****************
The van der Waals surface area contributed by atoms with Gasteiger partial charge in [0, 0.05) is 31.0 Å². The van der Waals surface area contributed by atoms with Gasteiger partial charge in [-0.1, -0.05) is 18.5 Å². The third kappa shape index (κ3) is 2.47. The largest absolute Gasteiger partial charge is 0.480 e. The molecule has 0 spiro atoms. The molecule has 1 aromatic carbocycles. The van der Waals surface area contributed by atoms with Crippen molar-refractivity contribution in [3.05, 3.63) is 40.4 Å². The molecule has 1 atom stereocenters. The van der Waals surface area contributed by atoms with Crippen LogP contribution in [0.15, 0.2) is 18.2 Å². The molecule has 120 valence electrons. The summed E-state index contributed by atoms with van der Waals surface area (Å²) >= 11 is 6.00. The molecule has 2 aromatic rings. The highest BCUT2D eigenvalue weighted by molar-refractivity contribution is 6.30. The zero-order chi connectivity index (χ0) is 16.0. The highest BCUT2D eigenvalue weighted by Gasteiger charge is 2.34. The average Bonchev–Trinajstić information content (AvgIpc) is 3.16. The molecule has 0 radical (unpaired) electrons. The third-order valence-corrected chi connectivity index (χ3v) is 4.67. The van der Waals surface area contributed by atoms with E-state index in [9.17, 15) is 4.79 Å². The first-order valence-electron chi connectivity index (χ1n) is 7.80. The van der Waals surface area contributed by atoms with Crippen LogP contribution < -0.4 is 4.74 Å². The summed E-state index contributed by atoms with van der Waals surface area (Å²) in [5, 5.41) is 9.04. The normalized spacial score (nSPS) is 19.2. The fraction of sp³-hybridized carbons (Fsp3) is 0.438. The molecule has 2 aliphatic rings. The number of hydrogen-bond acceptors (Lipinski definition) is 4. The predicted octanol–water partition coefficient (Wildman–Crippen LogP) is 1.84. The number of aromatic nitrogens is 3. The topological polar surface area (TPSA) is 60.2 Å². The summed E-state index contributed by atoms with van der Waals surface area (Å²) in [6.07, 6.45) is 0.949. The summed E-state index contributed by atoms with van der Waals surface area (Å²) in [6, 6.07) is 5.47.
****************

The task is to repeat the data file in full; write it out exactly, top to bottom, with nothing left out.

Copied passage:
The van der Waals surface area contributed by atoms with Gasteiger partial charge in [0, 0.05) is 31.0 Å². The van der Waals surface area contributed by atoms with Gasteiger partial charge in [-0.1, -0.05) is 18.5 Å². The third kappa shape index (κ3) is 2.47. The largest absolute Gasteiger partial charge is 0.480 e. The molecule has 0 spiro atoms. The molecule has 1 aromatic carbocycles. The van der Waals surface area contributed by atoms with Crippen molar-refractivity contribution in [3.05, 3.63) is 40.4 Å². The molecule has 1 atom stereocenters. The van der Waals surface area contributed by atoms with Crippen LogP contribution in [0.15, 0.2) is 18.2 Å². The molecule has 120 valence electrons. The summed E-state index contributed by atoms with van der Waals surface area (Å²) >= 11 is 6.00. The molecule has 2 aromatic rings. The highest BCUT2D eigenvalue weighted by molar-refractivity contribution is 6.30. The zero-order chi connectivity index (χ0) is 16.0. The highest BCUT2D eigenvalue weighted by Gasteiger charge is 2.34. The average Bonchev–Trinajstić information content (AvgIpc) is 3.16. The molecule has 0 radical (unpaired) electrons. The third-order valence-corrected chi connectivity index (χ3v) is 4.67. The van der Waals surface area contributed by atoms with E-state index in [9.17, 15) is 4.79 Å². The first-order valence-electron chi connectivity index (χ1n) is 7.80. The van der Waals surface area contributed by atoms with Crippen LogP contribution < -0.4 is 4.74 Å². The summed E-state index contributed by atoms with van der Waals surface area (Å²) in [5, 5.41) is 9.04. The normalized spacial score (nSPS) is 19.2. The fraction of sp³-hybridized carbons (Fsp3) is 0.438. The molecule has 2 aliphatic rings. The number of hydrogen-bond acceptors (Lipinski definition) is 4. The predicted octanol–water partition coefficient (Wildman–Crippen LogP) is 1.84. The number of aromatic nitrogens is 3. The topological polar surface area (TPSA) is 60.2 Å². The summed E-state index contributed by atoms with van der Waals surface area (Å²) in [6.07, 6.45) is 0.949. The summed E-state index contributed by atoms with van der Waals surface area (Å²) in [6, 6.07) is 5.47.